KCLSU President Mohd Yasir Khan discusses his time at King’s, manifesto pledges and takes questions directly from students
It’s the beginning of a new academic year. With the Covid-19 pandemic receding, students are beginning to return to normal campus life. Most teaching has moved back in-person, facilities are open and students can interact unimpeded.
However, a host of new problems are plaguing the student community. These range from the after effects of the pandemic, namely the cost of living crisis and the debate over tuition fee rebates, but also spiking in Guy’s Bar and lecturer strikes.
Roar sat down with Khan to discuss these issues, his own journey at KCL and how he intends to deliver on his manifesto pledges.
Why did you run for KCLSU President?
“It was about the representation of the students, I thought these student weren’t being represented well. Obviously, in the previous student officers team, some of them weren’t doing their job well. First of all, I decided to run for Welfare and Communities Vice President but then I realised that the issues [in my manifesto] weren’t just related to this role so I wanted to make a bigger impact.”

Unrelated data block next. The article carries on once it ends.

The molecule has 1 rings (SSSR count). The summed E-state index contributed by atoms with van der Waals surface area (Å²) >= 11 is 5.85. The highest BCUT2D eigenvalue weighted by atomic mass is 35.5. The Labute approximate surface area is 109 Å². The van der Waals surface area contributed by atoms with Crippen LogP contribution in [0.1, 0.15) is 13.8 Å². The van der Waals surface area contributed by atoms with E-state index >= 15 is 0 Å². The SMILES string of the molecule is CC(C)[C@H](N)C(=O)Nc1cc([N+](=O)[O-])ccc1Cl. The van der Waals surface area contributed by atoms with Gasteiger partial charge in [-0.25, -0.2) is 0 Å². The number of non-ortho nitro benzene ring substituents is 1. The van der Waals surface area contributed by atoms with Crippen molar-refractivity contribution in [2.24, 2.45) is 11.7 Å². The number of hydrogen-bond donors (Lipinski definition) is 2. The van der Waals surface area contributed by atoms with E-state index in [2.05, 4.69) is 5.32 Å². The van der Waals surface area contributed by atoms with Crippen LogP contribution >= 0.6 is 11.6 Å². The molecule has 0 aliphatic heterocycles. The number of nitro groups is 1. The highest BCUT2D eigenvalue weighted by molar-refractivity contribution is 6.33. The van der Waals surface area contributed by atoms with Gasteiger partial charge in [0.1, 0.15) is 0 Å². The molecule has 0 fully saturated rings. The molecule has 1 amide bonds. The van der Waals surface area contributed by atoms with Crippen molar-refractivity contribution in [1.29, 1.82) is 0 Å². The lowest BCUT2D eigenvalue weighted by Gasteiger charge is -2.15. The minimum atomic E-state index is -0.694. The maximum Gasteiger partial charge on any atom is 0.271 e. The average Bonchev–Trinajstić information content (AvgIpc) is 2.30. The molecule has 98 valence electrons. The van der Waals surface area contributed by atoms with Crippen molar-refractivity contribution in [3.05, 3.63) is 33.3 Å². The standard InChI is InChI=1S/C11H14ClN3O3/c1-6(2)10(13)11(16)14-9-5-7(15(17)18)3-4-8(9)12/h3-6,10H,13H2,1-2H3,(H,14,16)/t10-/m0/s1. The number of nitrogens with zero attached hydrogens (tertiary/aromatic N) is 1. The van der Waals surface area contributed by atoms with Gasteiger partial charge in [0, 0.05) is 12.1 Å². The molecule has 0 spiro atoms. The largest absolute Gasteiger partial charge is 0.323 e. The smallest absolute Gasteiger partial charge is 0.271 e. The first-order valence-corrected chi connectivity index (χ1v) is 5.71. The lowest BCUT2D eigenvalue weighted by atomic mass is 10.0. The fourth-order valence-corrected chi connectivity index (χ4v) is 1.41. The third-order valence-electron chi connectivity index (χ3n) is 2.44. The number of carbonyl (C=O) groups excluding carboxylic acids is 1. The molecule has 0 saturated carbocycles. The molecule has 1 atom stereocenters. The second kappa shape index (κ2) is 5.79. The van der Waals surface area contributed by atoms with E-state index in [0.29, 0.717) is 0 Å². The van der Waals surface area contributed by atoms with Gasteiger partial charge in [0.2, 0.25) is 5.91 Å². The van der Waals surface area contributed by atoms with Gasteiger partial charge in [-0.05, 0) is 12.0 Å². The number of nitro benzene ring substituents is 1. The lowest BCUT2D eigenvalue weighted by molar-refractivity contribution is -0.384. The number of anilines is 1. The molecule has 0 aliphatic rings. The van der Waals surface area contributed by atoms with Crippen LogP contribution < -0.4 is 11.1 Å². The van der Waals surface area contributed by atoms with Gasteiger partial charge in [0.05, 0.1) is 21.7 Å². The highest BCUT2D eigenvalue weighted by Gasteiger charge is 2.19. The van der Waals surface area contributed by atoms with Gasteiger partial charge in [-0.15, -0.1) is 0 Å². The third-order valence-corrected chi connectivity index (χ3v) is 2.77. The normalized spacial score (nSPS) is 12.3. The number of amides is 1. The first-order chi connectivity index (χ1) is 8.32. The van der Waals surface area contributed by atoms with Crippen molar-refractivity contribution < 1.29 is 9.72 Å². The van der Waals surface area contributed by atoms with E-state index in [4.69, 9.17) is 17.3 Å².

Do you have any advice for incoming Freshers?
“They have to be very attentive, they should join many societies that KCL has to offer. But they also have to find their own ways of doing things, not being bound by the university.”
Let’s move on to some questions about your manifesto pledges. How do you intend to convince the college to support your tuition fee rebate for the difficulties faced during the Covid-19 pandemic?
“The pandemic has affected many students at KCL, financially, mentally and emotionally. I strongly believe that these students deserve the tuition fee rebate [because] they had to study at home, no resources were being provided by KCL. I will be bringing up this issue in my first [College] Council meeting, which I think is on the 21st of November. I am trying to prioritise my manifesto first…so that I can go through them one by one rather than all at once.”
In the same vein, what actions will you take to achieve your promised 10% reduction in KCL residences rent?